Z*Magazine: 28-Mar-89 #150From: Atari SIG (xx004@cleveland.Freenet.Edu)
Date: 09/25/93-03:45:55 PM Z
- Next message by date: Atari SIG: "Z*Magazine: 4-Apr-89 #151"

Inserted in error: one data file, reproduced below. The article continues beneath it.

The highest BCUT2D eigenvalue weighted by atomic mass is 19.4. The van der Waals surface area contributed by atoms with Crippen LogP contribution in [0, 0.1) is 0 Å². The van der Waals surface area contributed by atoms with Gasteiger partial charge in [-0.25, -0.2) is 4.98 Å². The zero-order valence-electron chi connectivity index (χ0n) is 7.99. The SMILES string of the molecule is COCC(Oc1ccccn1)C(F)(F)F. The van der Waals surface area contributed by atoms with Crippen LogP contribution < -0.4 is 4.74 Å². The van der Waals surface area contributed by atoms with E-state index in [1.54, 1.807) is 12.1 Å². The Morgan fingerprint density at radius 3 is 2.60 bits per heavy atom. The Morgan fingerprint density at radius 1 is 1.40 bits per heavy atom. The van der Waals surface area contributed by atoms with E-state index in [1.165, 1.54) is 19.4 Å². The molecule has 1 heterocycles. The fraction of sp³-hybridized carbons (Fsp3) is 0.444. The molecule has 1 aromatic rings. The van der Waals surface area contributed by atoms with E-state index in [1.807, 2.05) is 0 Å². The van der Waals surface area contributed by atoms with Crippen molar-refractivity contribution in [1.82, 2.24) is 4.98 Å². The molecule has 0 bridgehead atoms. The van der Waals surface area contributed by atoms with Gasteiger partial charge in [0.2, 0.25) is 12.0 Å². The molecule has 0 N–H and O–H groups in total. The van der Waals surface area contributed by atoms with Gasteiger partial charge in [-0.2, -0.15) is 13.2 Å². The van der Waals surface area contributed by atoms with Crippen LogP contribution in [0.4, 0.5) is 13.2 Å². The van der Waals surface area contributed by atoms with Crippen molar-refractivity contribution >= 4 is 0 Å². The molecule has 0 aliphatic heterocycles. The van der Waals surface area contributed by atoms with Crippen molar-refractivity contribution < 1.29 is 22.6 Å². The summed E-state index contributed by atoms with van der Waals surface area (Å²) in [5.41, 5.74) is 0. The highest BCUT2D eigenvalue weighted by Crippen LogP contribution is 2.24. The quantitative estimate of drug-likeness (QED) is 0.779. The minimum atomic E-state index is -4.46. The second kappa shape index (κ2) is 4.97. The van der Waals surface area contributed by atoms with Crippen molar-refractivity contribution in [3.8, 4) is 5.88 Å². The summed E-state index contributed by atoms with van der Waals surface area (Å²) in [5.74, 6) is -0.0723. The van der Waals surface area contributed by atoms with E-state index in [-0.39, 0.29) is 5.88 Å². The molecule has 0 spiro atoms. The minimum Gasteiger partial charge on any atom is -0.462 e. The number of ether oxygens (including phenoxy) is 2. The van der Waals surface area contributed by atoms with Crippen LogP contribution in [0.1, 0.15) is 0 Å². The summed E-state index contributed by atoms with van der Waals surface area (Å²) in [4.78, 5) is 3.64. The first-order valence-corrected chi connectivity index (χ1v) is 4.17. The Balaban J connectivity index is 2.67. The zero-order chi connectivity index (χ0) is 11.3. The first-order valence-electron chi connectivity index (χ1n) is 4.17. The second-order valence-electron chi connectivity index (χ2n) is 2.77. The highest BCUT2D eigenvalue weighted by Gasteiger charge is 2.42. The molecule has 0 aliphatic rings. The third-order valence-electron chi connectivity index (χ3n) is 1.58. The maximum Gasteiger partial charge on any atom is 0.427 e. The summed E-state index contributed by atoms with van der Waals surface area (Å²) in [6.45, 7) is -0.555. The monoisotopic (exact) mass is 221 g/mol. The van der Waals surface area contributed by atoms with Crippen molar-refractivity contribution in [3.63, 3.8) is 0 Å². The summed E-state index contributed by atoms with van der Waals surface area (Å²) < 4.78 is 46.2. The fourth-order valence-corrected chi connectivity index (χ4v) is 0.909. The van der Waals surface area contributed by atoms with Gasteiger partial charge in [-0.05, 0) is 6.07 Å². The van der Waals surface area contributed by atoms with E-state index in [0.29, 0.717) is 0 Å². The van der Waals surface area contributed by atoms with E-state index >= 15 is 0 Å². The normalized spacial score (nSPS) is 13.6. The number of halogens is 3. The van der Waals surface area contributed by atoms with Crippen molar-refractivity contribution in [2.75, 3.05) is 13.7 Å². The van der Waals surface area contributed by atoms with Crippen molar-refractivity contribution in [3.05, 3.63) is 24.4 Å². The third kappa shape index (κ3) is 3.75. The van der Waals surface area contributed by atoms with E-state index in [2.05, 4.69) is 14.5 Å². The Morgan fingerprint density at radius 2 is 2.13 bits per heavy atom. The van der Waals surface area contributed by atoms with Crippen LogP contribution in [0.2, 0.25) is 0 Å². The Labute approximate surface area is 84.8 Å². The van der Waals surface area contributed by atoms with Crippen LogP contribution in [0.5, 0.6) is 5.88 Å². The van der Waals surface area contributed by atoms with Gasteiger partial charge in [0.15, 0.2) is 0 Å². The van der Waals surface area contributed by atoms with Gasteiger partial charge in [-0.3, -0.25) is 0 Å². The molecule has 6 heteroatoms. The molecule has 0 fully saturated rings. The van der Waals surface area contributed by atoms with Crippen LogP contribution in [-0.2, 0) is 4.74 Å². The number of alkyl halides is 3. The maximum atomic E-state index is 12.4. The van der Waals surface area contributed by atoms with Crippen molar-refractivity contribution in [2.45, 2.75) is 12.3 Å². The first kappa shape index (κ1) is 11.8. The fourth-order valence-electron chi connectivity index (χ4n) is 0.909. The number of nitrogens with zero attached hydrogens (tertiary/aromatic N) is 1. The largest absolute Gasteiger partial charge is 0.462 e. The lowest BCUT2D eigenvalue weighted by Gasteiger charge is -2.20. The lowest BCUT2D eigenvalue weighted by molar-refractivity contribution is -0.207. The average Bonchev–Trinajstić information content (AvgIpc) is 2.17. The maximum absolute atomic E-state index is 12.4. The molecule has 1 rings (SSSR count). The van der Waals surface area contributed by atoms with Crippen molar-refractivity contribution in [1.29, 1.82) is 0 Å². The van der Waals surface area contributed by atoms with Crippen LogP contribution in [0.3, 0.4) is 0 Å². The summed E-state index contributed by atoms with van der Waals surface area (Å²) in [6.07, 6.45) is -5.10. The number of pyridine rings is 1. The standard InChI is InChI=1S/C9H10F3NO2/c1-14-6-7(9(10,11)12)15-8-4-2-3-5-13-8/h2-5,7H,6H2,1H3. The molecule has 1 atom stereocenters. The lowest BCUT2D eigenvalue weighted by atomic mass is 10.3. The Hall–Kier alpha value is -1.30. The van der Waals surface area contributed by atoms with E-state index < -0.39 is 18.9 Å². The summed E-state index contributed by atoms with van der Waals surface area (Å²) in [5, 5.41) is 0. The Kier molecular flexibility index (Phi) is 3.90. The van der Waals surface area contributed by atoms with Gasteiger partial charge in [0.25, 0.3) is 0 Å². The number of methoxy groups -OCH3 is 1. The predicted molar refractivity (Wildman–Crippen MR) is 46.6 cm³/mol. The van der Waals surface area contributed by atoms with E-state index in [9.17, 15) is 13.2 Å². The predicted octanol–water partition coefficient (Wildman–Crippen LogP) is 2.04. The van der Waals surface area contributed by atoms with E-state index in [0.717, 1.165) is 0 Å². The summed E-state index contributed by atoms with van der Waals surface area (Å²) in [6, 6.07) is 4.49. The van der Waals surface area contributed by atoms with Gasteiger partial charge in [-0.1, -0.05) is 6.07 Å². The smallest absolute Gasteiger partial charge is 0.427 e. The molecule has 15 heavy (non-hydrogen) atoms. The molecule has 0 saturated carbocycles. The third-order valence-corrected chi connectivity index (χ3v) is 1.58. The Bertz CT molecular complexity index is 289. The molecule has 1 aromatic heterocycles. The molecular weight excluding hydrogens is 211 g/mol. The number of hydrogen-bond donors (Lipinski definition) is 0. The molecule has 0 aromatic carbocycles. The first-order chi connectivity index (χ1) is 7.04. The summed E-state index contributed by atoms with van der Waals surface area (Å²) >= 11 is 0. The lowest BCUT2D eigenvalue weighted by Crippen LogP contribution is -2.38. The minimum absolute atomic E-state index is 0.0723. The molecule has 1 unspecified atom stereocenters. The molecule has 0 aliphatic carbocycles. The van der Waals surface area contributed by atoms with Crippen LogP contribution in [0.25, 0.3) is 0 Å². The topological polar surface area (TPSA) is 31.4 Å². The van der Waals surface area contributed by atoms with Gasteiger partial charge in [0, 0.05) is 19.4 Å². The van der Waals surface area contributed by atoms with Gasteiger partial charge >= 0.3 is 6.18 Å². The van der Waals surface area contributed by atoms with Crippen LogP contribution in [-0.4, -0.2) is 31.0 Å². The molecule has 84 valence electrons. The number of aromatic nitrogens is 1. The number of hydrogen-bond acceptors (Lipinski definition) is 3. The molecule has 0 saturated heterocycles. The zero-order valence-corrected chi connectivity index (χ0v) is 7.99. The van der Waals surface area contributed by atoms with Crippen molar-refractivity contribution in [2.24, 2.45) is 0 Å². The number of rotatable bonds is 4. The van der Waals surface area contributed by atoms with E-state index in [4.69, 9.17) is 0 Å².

- Previous message by date: Atari SIG: "Z*Magazine: 21-Mar-89 #149"
- Return to Index: Sort by: [ date ] [ author ] [ thread ] [ subject ]